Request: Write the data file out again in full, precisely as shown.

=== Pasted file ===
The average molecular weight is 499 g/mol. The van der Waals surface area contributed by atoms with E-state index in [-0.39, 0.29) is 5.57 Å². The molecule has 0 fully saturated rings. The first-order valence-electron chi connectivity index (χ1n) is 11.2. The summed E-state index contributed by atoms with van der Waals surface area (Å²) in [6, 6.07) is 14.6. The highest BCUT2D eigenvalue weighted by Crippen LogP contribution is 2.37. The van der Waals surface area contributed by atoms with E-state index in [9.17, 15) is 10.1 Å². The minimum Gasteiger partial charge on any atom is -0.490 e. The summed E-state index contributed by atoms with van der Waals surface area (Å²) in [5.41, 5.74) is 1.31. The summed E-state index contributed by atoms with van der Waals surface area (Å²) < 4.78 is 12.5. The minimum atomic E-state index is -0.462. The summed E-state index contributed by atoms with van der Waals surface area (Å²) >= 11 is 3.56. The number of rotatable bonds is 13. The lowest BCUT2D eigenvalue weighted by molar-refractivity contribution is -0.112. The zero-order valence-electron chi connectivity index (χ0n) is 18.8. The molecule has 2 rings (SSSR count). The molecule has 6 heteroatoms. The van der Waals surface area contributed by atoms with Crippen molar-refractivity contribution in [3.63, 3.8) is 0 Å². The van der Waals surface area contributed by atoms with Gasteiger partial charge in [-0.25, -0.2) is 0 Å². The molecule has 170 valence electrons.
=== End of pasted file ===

The average molecular weight is 499 g/mol. The van der Waals surface area contributed by atoms with E-state index in [-0.39, 0.29) is 5.57 Å². The molecule has 0 fully saturated rings. The first-order valence-electron chi connectivity index (χ1n) is 11.2. The summed E-state index contributed by atoms with van der Waals surface area (Å²) in [6, 6.07) is 14.6. The highest BCUT2D eigenvalue weighted by Crippen LogP contribution is 2.37. The van der Waals surface area contributed by atoms with E-state index in [9.17, 15) is 10.1 Å². The minimum Gasteiger partial charge on any atom is -0.490 e. The summed E-state index contributed by atoms with van der Waals surface area (Å²) in [5.41, 5.74) is 1.31. The summed E-state index contributed by atoms with van der Waals surface area (Å²) < 4.78 is 12.5. The minimum atomic E-state index is -0.462. The summed E-state index contributed by atoms with van der Waals surface area (Å²) >= 11 is 3.56. The number of rotatable bonds is 13. The lowest BCUT2D eigenvalue weighted by molar-refractivity contribution is -0.112. The zero-order valence-electron chi connectivity index (χ0n) is 18.8. The molecule has 2 rings (SSSR count). The molecule has 6 heteroatoms. The van der Waals surface area contributed by atoms with Crippen molar-refractivity contribution in [3.63, 3.8) is 0 Å². The van der Waals surface area contributed by atoms with Gasteiger partial charge in [-0.25, -0.2) is 0 Å². The molecule has 170 valence electrons.